JACKSON CENTER — It was anything but business usual for Jackson Center Village Council members during its Monday meeting. In compliance with temporary statewide directives allowing only 10 people or less to assemble for public meetings, only nine people met to address the village affairs for the month of March 2020.
Prior to the meeting, Jackson Center Fiscal Officer Bev Wren outlined how the meeting would be conducted in an email sent to those who regularly attend saying this would be an abbreviated meeting with no departmental or committee reports on the agenda.
Though qute busy juggling priorities in the current state of affairs, Village Administrator Bruce Metz and Mayor Scott Klopfenstein took time for phone interviews to provide the information used to write this article to keep everyone informed about what did take place at the meeting and share other noteworthy information to help alleviate any confusion about village affairs and provide encouragement to all concerned.
Council passed a resolution declaring a “State of Emergency” due to the COVID-19 (coronavirus pandemic). Metz pointed out that in part passing this emergency measure is just a technicality that eliminates a lot of red tape and paves the way for emergency assistance should the need arise.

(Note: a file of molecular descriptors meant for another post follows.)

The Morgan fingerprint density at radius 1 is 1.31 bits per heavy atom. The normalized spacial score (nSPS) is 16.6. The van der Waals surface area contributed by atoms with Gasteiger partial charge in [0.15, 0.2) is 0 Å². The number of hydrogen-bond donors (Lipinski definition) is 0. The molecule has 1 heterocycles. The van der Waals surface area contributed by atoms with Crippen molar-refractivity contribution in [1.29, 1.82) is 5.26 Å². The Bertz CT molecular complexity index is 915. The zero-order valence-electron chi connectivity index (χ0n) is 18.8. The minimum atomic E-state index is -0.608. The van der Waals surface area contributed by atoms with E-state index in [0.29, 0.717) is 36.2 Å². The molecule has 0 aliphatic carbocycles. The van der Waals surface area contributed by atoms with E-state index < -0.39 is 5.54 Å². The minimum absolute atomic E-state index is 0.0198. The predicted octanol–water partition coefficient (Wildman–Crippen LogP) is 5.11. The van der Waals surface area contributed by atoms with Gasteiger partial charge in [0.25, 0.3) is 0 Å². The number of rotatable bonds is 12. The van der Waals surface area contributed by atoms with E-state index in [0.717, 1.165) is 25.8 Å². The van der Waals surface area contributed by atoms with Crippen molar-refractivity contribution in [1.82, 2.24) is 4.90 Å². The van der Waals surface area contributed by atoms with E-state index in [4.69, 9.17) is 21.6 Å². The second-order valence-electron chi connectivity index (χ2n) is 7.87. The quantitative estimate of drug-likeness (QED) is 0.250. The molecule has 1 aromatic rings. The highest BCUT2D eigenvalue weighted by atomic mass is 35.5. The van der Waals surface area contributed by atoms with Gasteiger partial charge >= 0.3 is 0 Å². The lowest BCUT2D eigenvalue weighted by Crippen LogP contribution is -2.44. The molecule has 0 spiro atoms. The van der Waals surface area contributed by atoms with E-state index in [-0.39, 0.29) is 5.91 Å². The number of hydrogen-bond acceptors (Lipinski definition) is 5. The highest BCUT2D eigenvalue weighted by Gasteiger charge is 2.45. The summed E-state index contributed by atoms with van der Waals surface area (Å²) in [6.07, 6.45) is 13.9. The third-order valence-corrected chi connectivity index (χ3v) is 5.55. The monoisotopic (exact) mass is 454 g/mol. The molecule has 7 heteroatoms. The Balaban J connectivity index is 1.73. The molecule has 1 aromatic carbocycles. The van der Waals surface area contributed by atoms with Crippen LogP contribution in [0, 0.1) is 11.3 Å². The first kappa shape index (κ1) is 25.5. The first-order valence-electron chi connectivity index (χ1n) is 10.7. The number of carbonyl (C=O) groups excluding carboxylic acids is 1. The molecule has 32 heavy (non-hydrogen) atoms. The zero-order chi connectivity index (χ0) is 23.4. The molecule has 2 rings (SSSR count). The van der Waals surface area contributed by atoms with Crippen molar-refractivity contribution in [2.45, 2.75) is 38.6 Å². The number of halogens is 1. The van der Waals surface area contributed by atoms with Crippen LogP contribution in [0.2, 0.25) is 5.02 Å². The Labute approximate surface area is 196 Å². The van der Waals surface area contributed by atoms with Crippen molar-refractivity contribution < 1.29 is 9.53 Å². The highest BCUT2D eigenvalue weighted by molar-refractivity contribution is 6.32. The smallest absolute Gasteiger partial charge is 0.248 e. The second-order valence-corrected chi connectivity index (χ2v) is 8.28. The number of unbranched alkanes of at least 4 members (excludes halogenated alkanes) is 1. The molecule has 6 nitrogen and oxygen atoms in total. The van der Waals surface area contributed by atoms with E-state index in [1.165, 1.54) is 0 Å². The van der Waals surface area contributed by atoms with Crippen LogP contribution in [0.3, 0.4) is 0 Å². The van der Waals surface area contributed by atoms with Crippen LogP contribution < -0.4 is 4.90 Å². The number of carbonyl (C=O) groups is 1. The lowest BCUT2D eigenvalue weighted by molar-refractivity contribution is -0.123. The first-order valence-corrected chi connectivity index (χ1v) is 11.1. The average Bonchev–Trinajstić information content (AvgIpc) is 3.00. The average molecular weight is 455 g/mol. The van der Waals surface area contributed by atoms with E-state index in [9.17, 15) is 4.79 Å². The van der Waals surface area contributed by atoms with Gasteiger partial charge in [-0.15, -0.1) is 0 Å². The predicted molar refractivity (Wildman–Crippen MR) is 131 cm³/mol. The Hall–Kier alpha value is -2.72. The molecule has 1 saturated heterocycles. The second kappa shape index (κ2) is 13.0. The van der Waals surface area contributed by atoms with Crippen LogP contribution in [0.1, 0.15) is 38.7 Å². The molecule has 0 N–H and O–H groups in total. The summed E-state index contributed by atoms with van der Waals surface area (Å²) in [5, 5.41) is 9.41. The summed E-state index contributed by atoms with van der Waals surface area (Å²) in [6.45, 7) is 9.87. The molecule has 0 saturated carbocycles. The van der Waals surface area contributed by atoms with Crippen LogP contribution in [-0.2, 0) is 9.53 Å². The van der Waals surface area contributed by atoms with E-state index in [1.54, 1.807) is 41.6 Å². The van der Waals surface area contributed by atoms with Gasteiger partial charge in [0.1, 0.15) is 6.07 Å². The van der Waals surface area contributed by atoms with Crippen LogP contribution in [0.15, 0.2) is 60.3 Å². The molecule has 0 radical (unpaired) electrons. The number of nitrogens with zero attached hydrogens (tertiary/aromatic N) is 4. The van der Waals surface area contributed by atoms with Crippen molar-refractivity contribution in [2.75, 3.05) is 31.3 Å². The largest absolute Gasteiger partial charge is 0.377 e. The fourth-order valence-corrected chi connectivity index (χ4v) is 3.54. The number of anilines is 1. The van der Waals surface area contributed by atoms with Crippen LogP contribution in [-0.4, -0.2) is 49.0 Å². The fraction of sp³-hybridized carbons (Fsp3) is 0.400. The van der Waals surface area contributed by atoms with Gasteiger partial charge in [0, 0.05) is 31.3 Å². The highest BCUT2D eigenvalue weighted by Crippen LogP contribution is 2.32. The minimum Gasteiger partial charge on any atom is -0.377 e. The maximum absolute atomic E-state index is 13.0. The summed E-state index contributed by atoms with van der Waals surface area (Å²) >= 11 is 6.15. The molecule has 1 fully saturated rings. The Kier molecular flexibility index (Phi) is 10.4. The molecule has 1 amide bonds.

“Though we are facing a variety of unprecedented challenges, we are doing everything in our power to keep everyone safe and make the necessary changes to do so until this thing plays itself out,” said Metz. “Declaring an emergency makes us eligible for certain benefits and assistance that would not normally be available but may be obtainable in the future due to the unusual circumstances, we just want to be prepared if things go sour. We are taking the necessary precautions to lay out the groundwork for future events should they take place. One of the primary focuses is meeting the needs of our first responders and providing them with all the resources necessary to carry out their services in these challenging times; we are hoping for the best but planning for the worst. This declaration is in effect for 60 days; we can renew it if needed but hopefully that won’t be necessary.”
The only other business on the agenda was discussion Item COVID-19; “Where we are and where we are headed as a village.” During this time of discussion, Metz outlined changes in village operations and future plans. Metz told council that he and his administrative assistants had revised the work schedule for the village staff to insure “social distancing” requirements would be observed for the safety of all concerned.
“Starting Wednesday, we will shift from our regular routine to alternating work schedules so our staff will not be working the same places or office areas at the same hours to insure their safety. Village vehicles may only be occupied by one person at a time and we have provided the means for occupants to wipe down and sterilize the inside of the vehicle after each use; all village employees are also required to take their temperature before reporting to work to ensure they do not have symptoms of illness.